I love trees. I always have. When I was a little girl, there was this one June Apple tree that I climbed constantly. It was the place I always headed after school. My best friend had her limb and I had mine. We sat in that tree and solved life's problems as we knew them. (Actually, we probably argued over which of the Dukes of Hazzard was cutest, but that is beside the point.) My dad even added a monkey bar between those two limbs so I could just flip right down to the ground instead of jumping like a wild chimpanzee.
My point is, kids love being outside and there is just something fascinating about trees. And I believe today's society is way too geared toward organized sports and indoor gaming, when there is a whole outdoor world to be explored.
Several years ago, I took the best workshop ever. It was called UTOTES (Using the Outdoors to Teach Experiential Science). I looked FORWARD to those days after school...and believe me when I say I generally do not get all excited over workshops. But something registered with me during the course of that particular one which stuck with me....I remember thinking this is the way we need to be teaching kids science, NOT out of textbooks. And then, during a walk around our school's amazing campus, which also has a butterfly garden and bluebird houses, I discovered this place. In the woods. (I did not even realize the woods were school property.) An untapped goldmine. The OUTDOOR classroom.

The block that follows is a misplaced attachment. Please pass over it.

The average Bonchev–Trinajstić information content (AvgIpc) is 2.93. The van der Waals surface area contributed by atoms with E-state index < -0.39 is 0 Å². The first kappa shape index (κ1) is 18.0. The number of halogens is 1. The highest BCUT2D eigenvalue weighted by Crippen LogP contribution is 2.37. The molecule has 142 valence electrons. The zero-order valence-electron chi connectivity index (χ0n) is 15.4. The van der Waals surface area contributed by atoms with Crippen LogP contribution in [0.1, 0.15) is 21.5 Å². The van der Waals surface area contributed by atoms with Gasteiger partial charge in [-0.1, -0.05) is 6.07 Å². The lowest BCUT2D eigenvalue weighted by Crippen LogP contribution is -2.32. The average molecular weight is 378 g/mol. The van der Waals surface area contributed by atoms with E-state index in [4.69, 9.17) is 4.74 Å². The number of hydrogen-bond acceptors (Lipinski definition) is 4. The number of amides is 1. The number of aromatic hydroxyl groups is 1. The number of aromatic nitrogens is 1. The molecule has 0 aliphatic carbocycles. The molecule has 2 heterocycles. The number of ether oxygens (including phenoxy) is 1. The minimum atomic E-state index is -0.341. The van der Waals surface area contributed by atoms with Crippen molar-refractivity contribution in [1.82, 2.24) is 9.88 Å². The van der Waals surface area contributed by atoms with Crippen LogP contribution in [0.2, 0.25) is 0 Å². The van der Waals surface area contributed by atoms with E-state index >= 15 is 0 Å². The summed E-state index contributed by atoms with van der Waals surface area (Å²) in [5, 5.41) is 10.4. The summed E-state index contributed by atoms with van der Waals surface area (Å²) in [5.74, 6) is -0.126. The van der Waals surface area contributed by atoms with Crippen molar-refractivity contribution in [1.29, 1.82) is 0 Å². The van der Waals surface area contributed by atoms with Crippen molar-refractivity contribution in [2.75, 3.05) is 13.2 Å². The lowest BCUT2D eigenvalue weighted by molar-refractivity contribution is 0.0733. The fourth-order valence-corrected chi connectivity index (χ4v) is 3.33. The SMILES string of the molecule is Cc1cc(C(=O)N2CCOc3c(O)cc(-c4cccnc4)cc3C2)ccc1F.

I had taught here for years, and I had NO idea it was even there. I began calling it Terabithia. (Of course my first graders had no idea what that meant, but it soon became our "secret classroom".) It looked pretty rough back then. But there was a neat little "stage" where we began doing Reader's Theatre, sometimes for other classes, but usually just for our own fun. And we did a lot of nature exploring. Eventually, it got so overgrown we couldn't use it. Last year, an Eagle Scout rebuilt all the benches, because trees had fallen on them and crushed them. When I took my class out for the first time this year, the weeds had once again overtaken the outdoor wonderland. (Not to mention the fact that we all got eaten alive by mosquitoes.) And then a very nice thing happened. Last weekend, a former student (whose brother happens to be in my class this year) took on the project of clearing the path and the classroom once again, and when we went out today to do science, we were sooooo excited to see the improvement!
I have a confession. I was supposed to do testing today, but I forgot my iPad on the charger at home. I pretended to be upset by this. But since I did remember my hiking shoes, we just made the best of a terrible situation;)
The kids took field guides and observed the life that one tree can support. We talked about how trees help us breathe and the resources that they provide.
And I read this book to the class. I discovered this one last spring and had to have it. Because it talks about how a tree became a special part of a family, the center of activity, and even after a storm blew it down (my favorite quote from the book) "protected all of us to the very end, and friends like this are hard to find."
At the end of a stressful week, I find refuge in the woods as often as possible. I love the air, the smell of the leaves, and the quiet. If I can leave behind fluorescent lights of a classroom and head to the woods with "my kids" as I call them, I will do it every chance I get. But don't tell everybody...I don't want to have to share my Terabithia:)